Masaaki Imai Kaizen Pdf 20
Be careful not to confuse the Kaizen approach with the Kaizen workshop, or kaizen blitz, or kaikaku (reform), which is used for major changes in a production system, a reengineering.
masaaki imai kaizen pdf 20
The internal factors can be the smallest efforts of all employees individually. These things and their working are taught by Kaizen. If you are searching for an answer to what is kaizen, here we will tell you all that you need to know about what is kaizen and its benefits.
As kaizen tells us that small tasks are very important in the development of any business, employees will know their worth for the development of their company. When their worth will be valued in any way, they will feel encouraged and entitled. This will keep them motivated to work for the betterment of the company.
Co-written by leaders at the Kaizen Institute, Creating a Kaizen Culture explains how to enable an adaptive, excellent, and sustainable organization by leveraging core kaizen values and the behaviors they generate.
This book includes more than 200 photographs, flow diagrams, value stream maps, and tables--and features a case study that illustrates how a company became more competitive by successfully implementing kaizen principles.
The book first outlines the tactical principles for improving the three phases of the changeover procedure. Next you'll learn how to improve changeover on a processing line. All of the ideas presented are based on kaizen improvements that require very little, if any, expenditure. Process razing and the implementation of one-piece flow are also examined as means for eliminating wasteful transportation and searching.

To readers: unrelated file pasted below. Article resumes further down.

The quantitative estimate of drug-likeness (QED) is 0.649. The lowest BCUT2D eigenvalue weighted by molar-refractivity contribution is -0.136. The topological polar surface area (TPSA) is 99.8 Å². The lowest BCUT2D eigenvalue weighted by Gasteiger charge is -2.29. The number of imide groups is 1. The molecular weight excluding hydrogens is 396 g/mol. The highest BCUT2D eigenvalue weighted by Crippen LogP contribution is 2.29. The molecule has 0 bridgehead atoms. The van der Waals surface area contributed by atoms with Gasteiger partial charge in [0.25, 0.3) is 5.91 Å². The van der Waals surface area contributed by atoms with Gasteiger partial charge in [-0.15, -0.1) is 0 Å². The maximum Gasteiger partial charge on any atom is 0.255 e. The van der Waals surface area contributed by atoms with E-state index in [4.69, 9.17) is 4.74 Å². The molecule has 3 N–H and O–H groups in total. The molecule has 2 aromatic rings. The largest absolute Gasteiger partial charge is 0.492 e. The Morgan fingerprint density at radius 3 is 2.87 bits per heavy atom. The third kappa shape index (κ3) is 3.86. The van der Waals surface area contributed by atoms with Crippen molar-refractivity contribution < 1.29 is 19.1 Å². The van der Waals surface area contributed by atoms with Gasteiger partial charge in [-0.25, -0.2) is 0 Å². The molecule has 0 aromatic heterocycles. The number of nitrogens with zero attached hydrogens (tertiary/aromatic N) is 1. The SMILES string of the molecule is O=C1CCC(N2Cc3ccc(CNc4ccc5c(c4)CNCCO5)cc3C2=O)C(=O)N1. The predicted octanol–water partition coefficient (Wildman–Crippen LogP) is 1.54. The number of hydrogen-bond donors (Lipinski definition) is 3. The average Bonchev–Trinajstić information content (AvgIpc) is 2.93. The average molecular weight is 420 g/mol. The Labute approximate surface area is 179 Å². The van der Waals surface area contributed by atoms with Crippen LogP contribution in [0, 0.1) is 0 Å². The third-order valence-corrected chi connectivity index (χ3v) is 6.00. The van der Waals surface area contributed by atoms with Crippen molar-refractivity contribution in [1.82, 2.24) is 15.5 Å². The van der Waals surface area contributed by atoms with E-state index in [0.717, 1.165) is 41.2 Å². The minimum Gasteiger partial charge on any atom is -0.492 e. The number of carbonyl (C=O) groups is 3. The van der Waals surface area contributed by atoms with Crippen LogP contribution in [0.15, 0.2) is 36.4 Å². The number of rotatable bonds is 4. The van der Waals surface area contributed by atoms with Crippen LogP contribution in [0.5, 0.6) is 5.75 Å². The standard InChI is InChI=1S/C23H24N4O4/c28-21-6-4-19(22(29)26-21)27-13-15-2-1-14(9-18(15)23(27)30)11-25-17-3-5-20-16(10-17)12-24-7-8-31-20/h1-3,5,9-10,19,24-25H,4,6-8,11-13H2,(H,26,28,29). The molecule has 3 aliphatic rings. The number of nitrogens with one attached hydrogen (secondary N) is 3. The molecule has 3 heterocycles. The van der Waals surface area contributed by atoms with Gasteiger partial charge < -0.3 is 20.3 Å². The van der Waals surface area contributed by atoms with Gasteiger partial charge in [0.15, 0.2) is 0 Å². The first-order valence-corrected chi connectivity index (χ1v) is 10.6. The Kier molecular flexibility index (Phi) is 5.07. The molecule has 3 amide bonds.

IN A GOOD YEAR, THE U.S. manufacturing sector might chalkup a 4% overallincrease in productivity. At the plant level, some top-flight produc-tion operations have achieved gains of 20% or more in a 12- month period. But you'd be hard-pressed to find anyone with a more impressive productivity story than Dino Clark in Building 102 of AlliedSignal Inc.'s jet-engine manufacturing complex on the south side of Phoenix. Clark, a veteran machinist, is one of six multiskilled production workers who operate a nine-station manufac-turing cell that produces fan discs, a critical jet-engine component featur-ing highly contoured grooves. In the last year, the productivity of that oper-ation has soared by 885%. That's not a misprint. The increase was 885%. "Before," says Clark, "we were lucky to get out one part per day. Now, we're getting 10 out in a day-and we're do-ing it with fewer people." On display near the cell is a "spaghetti chart" depicting the circu-itous 2,686-ft route that parts once traveled through the plant, not includ-ing trips outside the building for special processing. Now, the travel distance is just 667 ft, through a simple loop, and outside processing has been elimi-nated. "We're now doing one-piece flow," Clark says. One result: work in process (WIP) in the cell has been slashed by 89% and cycle time by 79%. What caused the quantum leap in performance? The short answer is kaizen-the Japanese term for continuous-im-provement activity. But that's really only half the answer. In its traditional context, kaizen means making small, incremental improvements over an exItended time period. In recent years, however, a growing number of manu-facturers in the U.S. and around the world have been catching on to a meth-odology that accelerates the kaizen process and produces dramatic results in a week or less. More commonly referred to as "kaizen events" or "kaizen workshops," the ap-proach targets a particular manufacturing cell or other segment of the produc-tion chain. Typically, the participants are a cross-functional team including managers, engineers, support staff, maintenance workers, and production operators-sometimes supplemented by marketing or finance personnel, and even people from outside the company. The team generally spends five days in the target area, studying the process, collecting and analyzing data, dis-cussing improvement options, and im-plementing changes-which may in-volve moving or modifying equipment. The five-day kaizen event (some companies do it in two or three) is a quick-hitting way to get results. Expe-rienced practitioners, however, point out that the job is never really finished. That's why many companies that have adopted kaizen techniques deploy them over and over again-of-ten revisiting the same target area. "The goal of a kaizen breakthrough event is not to create a perfect production line. The goal is simply to create a better production line," says Bill Schwartz, a partner with TBM Consulting Group Inc., a Durham, N.C.-based firm that specializes in helping companies develop kaizen programs. "It unleashes the creativity of a group of people who are empowered to make changes. It gives you 400 or 500 hours of improvement activity focused in one area for a week. And it does accelerate the improvement process." One advantage of squeezing all the activity into a single week, says Anand Sharma, founder and president of TBM Consulting, is that "it doesn't give you the luxury to think of big, expensive solutions. The emphasis is on solutions you can implement quickly. And you get immediate reinforcement by getting results." Because of the compressed time frame, the Assn. for Manufacturing Excellence (AME) has dubbed the technique "kaizen blitz." To popularize the concept, AME has been staging a series of public blitz events during which company outsiders are in- vited to participate as members of kaizen teams. The University of Dayton's Center for Competitive Change and administrators of the Shingo Prize for Excellence in Manufacturing at Utah State University have also sponsored in-plant public kaizen events, as have TBM Consulting and the Kaizen Institute, a consulting network with branches in Europe, Japan, and the U.S. A solution One explanation for the recent surge in interest: Although most manufacturing executives now have a fairly good grasp of the principles of the Toyota Production System-the basic framework of "lean" manufacturing- many have been looking for a way to introduce the concepts into their plants. And that's just what kaizen events originally were designed to do. In his new book, Gemba Kaizen: The Common-Sense Approach to Business Management (1997, McGraw-Hill), Masaaki Imai, founder and chairman of the Kaizen Institute, points out that af-ter Toyota Motor Corp. had developed and implemented just-in-time (JIT) production methods within its own facilities, company executive Taiichi Ohno formed an autonomous study group to spread the practices to the automaker's suppliers. "Each month," Imai notes, "the group visited a gemba [workplace] of a different supplier and conducted gemba kaizen there for three or four days. . . . [This] proved to be such an ef-fective way of spreading Toyota's JIT know-how and practices among its sup-pliers that the primary suppliers soon began involving their second-tier suppli-ers in the activities as well." Robert W. Hall, professor of opera-tions management at Indiana Univer-sity and a long-time AME official, re-calls that Toyota began conducting its kaizen blitzes with suppliers in the early 1970s. "When Toyota did it, it was more like a blitkrieg - total war on waste,"he says. While researching his 1983 book, Zero Inventories, Hall talked to one of the floor leaders at Tokai Rika, a Toyota supplier firm in Japan. "He told me that he went home only three nights during the five-month pe-riod while they were going through it. They went end to end and transformed the entire plant," Hall says. Although today's kaizen events may be some-what less intense, team members often put in 12- to 14-hour days, and maintenance crews are fre-quently on call to work through the night-moving machinery and modifying equipment or electrical drops after other team members have left for the day. But the effort does pay off. With adequate preparation and strong man-agement support, a series of kaizen events can produce a significant transformation. "As a tactical approach, it is an idea whose time has come," asserts Kenneth J. McGuire, president of the Manufacturing Excellence Action Coalition (MEAC), a South Yarmouth, Mass.-based consulting firm. But, he points out, kaizen is more than just a tactical weapon. It is also a set of tools and a basis for building a competitive strat- egy. The kaizen toolbox includes the five Ss of good house-keeping- derived from five Japanese words beginning with the letter "s"-along with standardization of procedures, and elimination of muda, the Japanese term for waste. From a tactical perspective, McGuire stresses, "kaizen deals with breakthrough change, done swiftly, and adher-ing to the principles of the Toyota Production System. . . . And, as a strategy, if your problem is disconnection-batch manufacturing and erratic demand inside your factory- then kaizen may be the perfect prescription." Steady gains Many companies that have embraced the concept would agree. While the 885% productivity leap achieved in the Al-liedSignal fan-disc cell may be an aberration, steady across-the- board gains are common. "At the business-unit level, our productivity goal is a 6% improvement each year-and we've been exceeding that," says Marc Hoffman, vice presi-dent- operations for the firm's Phoenix-based jet-engine business. "At the factory level, it has been much higher. Most of our buildings are getting about a 20% year-to-year productivity improvement." But productivity isn't the only benefit. At AlliedSignal, kaizen events have targeted improvements in quality, leadtime reduction, on-time delivery, and even improved cash flow. The 2,000- employee business unit now stages about 200 kaizen events a year, and occasionally conducts them for supplier firms. Hoffman, who brought in TBM Consulting to help spread the kaizen gospel,